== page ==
What is Lumber Grading?

Article Details
  • Written By: Susan Barwick
  • Edited By: C. Wilborn
  • Last Modified Date: 03 November 2019
  • Copyright Protected:
    Conjecture Corporation
  • Print this Article
Free Widgets for your Site/Blog
The gonorrhea bacterium is the strongest known organism; it can pull the equivalent of 100,000 times its weight.  more...

December 6 ,  1877 :  Edison demonstrated the first sound recording.  more...

Lumber grading is a system for evaluating the appearance or strength of a piece of wood. The grade indicates the purpose for which the lumber is considered acceptable or the percentage of non-defective or clear wood available from a board of specific dimensions. Defects commonly include knots, stains, and splits that compromise either the appearance of the board or its structural integrity. Hardwoods such as oak and maple are graded differently than softwoods, and individuals who perform lumber grading on hardwood require no official certification. Softwoods, such as pine and spruce, are often used in building construction and must be evaluated by certified graders.

In the US, standards for hardwood lumber grading are established by the National Hardwood Lumber Association while the US Department of Commerce issues the US Softwood Lumber Standards. The lumber grade will usually appear on the lumber itself. Softwood is generally more consistently marked than hardwood.

Depending on the amount of defect-free wood required, different grades of hardwood lumber are commonly used for different projects. Long pieces of decorative molding require longer pieces of clear wood, while shorter pieces are needed for furniture and cabinetry. Likewise, defects in appearance are less important if the wood is to be painted.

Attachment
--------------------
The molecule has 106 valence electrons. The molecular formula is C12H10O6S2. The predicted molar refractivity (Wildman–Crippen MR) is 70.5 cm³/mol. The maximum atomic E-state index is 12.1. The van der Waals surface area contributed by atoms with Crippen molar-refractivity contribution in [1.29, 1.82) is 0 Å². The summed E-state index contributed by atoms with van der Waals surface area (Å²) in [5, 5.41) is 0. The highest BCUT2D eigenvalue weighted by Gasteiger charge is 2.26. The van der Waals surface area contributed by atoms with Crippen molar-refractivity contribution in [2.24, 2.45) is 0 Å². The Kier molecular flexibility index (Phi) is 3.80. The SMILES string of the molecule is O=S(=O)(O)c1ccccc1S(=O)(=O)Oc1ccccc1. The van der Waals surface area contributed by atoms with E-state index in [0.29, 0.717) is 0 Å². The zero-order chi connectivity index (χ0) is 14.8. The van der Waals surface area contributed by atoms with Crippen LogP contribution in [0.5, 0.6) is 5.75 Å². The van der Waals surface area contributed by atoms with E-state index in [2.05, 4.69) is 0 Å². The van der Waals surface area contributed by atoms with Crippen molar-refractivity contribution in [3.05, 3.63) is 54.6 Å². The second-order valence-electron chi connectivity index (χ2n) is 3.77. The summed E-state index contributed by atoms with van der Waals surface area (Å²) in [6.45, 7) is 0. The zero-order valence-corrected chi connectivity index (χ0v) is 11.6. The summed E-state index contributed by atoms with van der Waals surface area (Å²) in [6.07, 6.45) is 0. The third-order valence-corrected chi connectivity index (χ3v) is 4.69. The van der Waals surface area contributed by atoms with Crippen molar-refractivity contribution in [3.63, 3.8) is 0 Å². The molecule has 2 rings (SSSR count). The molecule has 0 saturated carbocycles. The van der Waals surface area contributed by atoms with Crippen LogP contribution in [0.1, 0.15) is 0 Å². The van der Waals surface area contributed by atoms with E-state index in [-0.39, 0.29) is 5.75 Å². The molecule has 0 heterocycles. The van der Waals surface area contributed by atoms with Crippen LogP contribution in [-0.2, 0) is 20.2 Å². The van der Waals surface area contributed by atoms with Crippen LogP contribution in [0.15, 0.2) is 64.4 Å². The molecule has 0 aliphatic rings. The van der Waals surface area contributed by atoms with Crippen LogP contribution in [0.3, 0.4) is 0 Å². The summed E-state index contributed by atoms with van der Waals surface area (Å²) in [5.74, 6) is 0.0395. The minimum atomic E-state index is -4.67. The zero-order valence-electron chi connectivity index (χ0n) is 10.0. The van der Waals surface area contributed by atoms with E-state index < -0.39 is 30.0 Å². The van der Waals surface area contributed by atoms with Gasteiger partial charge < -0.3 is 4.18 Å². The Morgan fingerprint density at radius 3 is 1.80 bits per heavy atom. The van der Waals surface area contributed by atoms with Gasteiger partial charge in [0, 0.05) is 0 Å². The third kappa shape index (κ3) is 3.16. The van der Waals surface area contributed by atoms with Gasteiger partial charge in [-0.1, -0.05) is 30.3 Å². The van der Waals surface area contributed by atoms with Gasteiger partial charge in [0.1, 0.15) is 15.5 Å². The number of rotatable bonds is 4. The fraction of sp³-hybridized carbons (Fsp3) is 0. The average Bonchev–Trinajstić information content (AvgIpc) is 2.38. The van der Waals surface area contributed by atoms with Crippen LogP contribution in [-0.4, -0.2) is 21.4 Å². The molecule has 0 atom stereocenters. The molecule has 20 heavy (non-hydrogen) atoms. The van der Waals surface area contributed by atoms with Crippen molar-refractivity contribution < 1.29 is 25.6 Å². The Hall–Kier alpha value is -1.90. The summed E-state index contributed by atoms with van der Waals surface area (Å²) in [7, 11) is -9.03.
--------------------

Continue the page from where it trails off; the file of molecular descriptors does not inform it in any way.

Hardwood is graded based on the percentage of clear, or defect-free, surface area that can be obtained from the most defective side of a board. For example, the highest grade hardwood board must have a minimum length of 8 feet (2.43 m) and a minimum width of 6 inches (15.24 cm), and it must be possible to cut the board into four pieces of clear wood ranging from 3 x 7 inches (7.62 x 17.78 cm) to 4 x 5 inches (10.16 x 12.7 cm). If both faces of the board meet this requirement, it is graded as firsts and seconds (FAS).

Lumber that is graded FAS-1 face (FA1) or select is often used in place of FAS lumber. Grade FA1 lumber has one side which meets the FAS criteria, but the side with the lowest percentage of clear wood meets only the number 1 common grade. Select lumber meets the surface area requirements for number 1 common, but otherwise meets the FAS criteria.

Common grade numbers 1, 2A, 2B, 3A and 3B for hardwood require less total surface area and a lower percentage of clear wood than FAS lumber. The percentage of clear wood required decreases as the grade decreases, and beginning with grade 2B common, the clear wood may include "sound" defects, including stains and intact knots. Number 1 common is also called construction grade, and is the grade most often used to build furniture, while number 2A is considered acceptable for cabinetry and 2B for painting.

Softwood lumber grading can be based solely upon structural integrity or upon a combination of structural integrity and appearance. Stress-graded or dimension softwood is used mainly in the construction of buildings and is evaluated only on the basis of mechanical properties, such as bending strength. Woodworkers and craftsmen most often use either nonstress-graded or appearance-graded softwood, both of which are graded on a combination of strength and appearance. Unlike hardwood lumber grading, softwood lumber grading is based on least defective or best side of the board.

Non-stress or common graded softwood is graded for strength and appearance, though strength is the primary consideration and appearance is given less weight as the grade decreases. The highest grade is number 1 and has the fewest defects. Grade 3 and below are used only if appearance is not important.

Softwood that is graded primarily for appearance is called select lumber and is graded as select A, B, C, or D as the number of defects in the board increase. Even grade D select, however, should contain only small defects. When offered for sale, grades A and B are sometimes combined and marked "B&BTR," which stands for B and better.

Strength and various other mechanical criteria are used to grade dimension softwood. Appearance is not taken into account. This lumber will be used only for construction and will not be visible when the construction is complete.


You might also Like


Discuss this Article

Post your comments

Post Anonymously


forgot password?